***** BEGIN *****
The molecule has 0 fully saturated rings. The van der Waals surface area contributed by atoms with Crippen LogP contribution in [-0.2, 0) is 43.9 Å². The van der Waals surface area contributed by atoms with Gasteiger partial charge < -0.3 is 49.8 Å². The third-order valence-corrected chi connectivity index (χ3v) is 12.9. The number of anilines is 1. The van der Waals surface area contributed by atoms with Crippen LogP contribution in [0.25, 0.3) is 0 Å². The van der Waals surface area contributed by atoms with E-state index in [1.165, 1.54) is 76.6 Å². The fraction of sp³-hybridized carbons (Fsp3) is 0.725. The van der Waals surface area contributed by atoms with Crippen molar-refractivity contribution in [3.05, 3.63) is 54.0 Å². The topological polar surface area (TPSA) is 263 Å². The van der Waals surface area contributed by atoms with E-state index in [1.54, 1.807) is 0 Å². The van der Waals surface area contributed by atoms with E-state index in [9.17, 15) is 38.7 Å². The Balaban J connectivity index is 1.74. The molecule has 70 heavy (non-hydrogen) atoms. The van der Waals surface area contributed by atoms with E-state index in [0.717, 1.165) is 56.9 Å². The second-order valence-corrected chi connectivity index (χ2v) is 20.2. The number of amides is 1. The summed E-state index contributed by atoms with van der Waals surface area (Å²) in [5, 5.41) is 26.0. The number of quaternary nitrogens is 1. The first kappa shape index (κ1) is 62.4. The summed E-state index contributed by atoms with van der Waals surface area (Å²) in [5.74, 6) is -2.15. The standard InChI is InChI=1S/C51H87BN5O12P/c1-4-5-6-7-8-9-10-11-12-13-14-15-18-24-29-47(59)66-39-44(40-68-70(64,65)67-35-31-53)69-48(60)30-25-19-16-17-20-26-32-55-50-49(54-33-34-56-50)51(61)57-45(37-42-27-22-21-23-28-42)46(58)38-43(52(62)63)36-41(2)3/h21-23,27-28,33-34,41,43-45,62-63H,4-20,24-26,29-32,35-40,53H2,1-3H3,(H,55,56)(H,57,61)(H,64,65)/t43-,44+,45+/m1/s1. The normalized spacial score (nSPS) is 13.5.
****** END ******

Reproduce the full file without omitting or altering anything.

The molecule has 0 fully saturated rings. The van der Waals surface area contributed by atoms with Crippen LogP contribution in [-0.2, 0) is 43.9 Å². The van der Waals surface area contributed by atoms with Gasteiger partial charge < -0.3 is 49.8 Å². The third-order valence-corrected chi connectivity index (χ3v) is 12.9. The number of anilines is 1. The van der Waals surface area contributed by atoms with Crippen LogP contribution in [0.25, 0.3) is 0 Å². The van der Waals surface area contributed by atoms with E-state index in [1.165, 1.54) is 76.6 Å². The fraction of sp³-hybridized carbons (Fsp3) is 0.725. The van der Waals surface area contributed by atoms with Crippen molar-refractivity contribution in [3.05, 3.63) is 54.0 Å². The topological polar surface area (TPSA) is 263 Å². The van der Waals surface area contributed by atoms with E-state index in [1.54, 1.807) is 0 Å². The van der Waals surface area contributed by atoms with E-state index in [9.17, 15) is 38.7 Å². The Balaban J connectivity index is 1.74. The molecule has 70 heavy (non-hydrogen) atoms. The van der Waals surface area contributed by atoms with E-state index in [0.717, 1.165) is 56.9 Å². The second-order valence-corrected chi connectivity index (χ2v) is 20.2. The number of amides is 1. The summed E-state index contributed by atoms with van der Waals surface area (Å²) in [5, 5.41) is 26.0. The number of quaternary nitrogens is 1. The first kappa shape index (κ1) is 62.4. The summed E-state index contributed by atoms with van der Waals surface area (Å²) in [5.74, 6) is -2.15. The standard InChI is InChI=1S/C51H87BN5O12P/c1-4-5-6-7-8-9-10-11-12-13-14-15-18-24-29-47(59)66-39-44(40-68-70(64,65)67-35-31-53)69-48(60)30-25-19-16-17-20-26-32-55-50-49(54-33-34-56-50)51(61)57-45(37-42-27-22-21-23-28-42)46(58)38-43(52(62)63)36-41(2)3/h21-23,27-28,33-34,41,43-45,62-63H,4-20,24-26,29-32,35-40,53H2,1-3H3,(H,55,56)(H,57,61)(H,64,65)/t43-,44+,45+/m1/s1. The normalized spacial score (nSPS) is 13.5.